Failure of Psyllium Mucilloid to Hasten Evacuation of Sand From the Equine Large Intestine

Authors

  • PHILLIP D. HAMMOCK DVM,

    1. Department of Veterinary Clinical Medicine, University of Illinois, College of Veterinary Medicine, 1008 W. Hazelwood Dr, Urbana, IL 61802.
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  • DAVID E. FREEMAN MVB, PhD, Diplomate ACVS,

    Corresponding author
    1. Department of Veterinary Clinical Medicine, University of Illinois, College of Veterinary Medicine, 1008 W. Hazelwood Dr, Urbana, IL 61802.
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  • GORDON J. BAKER BVSc, PhD, MRCVS, Diplomate ACVS

    1. Department of Veterinary Clinical Medicine, University of Illinois, College of Veterinary Medicine, 1008 W. Hazelwood Dr, Urbana, IL 61802.
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University of Illinois, College of Veterinary Medicine, 1008 W. Hazelwood Dr, Urbana, IL 61802.

Abstract

Objective—To examine the efficacy of psyllium mucilloid in evacuating sand from the equine large intestine.

Animals—12 clinically healthy pony geldings.

Procedure—Twelve ponies were assigned to 2 groups of six each. One group was treated with psyllium and the second was a control group. All ponies had an exploratory celiotomy and 10 g/kg body weight of sand was placed into the cecum. Ponies were fed a grain mixture alone at 1 g/kg (controls), a grain mixture plus psyllium pellets, each at 1 g/kg body weight (3 ponies), or fed a grain mixture and given psyllium powder by nasogastric tube at 1 g/kg body weight divided into two daily doses in 3 L of water (3 ponies). Radiographs were taken on days 1 (3 per group), 5 (all ponies), and 11 (3 per group) to monitor sand transit through the large intestine. Ponies were euthanatized 11 days after surgery. Sand was collected from the contents of the cecum, ventral colon, dorsal colon, and small colon. Dry weight of the recovered sand was compared between the two treatment groups as a percentage of the dry weight of sand placed in the cecum.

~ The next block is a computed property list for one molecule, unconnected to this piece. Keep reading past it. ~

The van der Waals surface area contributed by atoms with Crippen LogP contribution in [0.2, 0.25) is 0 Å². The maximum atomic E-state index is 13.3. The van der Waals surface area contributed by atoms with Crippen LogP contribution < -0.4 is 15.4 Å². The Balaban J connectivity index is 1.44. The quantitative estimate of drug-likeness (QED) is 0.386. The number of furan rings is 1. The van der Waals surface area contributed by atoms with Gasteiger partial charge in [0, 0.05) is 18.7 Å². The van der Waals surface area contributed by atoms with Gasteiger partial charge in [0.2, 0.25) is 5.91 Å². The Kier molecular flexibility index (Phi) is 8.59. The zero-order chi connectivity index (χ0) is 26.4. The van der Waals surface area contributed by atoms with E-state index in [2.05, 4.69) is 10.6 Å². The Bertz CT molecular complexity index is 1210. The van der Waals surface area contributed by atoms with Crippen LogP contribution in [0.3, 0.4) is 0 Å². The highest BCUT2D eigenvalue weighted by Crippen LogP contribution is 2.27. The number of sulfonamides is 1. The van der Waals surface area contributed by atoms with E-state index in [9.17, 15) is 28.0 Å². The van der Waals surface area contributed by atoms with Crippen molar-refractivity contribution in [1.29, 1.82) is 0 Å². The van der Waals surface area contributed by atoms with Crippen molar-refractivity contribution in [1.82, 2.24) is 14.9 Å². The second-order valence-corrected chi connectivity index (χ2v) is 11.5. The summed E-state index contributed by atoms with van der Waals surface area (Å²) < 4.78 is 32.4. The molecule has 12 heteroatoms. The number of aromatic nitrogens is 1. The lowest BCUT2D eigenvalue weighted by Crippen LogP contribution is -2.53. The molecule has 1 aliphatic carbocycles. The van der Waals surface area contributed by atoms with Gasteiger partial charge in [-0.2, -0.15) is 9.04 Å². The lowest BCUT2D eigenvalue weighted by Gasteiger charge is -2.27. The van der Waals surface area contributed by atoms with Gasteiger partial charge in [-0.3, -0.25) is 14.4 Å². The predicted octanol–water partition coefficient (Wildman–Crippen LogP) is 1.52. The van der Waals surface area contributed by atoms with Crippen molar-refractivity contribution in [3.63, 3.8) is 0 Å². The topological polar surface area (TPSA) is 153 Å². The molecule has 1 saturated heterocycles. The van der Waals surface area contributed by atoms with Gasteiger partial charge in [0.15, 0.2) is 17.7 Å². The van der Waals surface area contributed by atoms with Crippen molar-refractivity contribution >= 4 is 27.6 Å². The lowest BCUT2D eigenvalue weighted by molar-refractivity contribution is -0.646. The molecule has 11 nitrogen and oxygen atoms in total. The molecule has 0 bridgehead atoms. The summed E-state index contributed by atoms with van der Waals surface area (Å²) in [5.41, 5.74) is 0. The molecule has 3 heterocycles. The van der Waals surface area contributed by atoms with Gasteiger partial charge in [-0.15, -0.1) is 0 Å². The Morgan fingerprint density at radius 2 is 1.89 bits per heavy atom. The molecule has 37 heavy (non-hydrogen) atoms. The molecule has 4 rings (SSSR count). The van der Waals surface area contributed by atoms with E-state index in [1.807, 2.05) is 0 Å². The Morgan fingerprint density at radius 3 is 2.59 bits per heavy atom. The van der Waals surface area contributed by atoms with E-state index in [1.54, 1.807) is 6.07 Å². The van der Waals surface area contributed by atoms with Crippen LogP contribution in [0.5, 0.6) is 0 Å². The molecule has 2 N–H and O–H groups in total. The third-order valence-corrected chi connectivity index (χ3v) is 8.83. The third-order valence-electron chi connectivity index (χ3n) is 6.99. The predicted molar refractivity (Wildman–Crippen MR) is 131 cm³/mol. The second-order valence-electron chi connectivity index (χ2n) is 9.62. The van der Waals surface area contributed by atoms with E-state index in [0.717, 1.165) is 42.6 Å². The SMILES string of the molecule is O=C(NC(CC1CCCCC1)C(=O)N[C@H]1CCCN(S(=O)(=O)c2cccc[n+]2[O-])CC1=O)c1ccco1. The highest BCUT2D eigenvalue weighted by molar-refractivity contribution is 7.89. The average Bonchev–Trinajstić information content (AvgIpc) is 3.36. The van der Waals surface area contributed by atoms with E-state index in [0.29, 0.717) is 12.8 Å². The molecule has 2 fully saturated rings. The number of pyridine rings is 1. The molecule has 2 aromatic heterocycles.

Results—No significant differences were detected in the mean percentage of sand recovered between the two treatment groups (P < .05), with 39.2% recovered in ponies treated with psyllium and 27.4% recovered in control ponies.

Clinical Relevance—Psyllium mucilloid had no apparent effect on sand evacuation from the equine large intestine. When intake of sand is prevented, the equine large intestine can reduce and possibly eliminate its sand burden.

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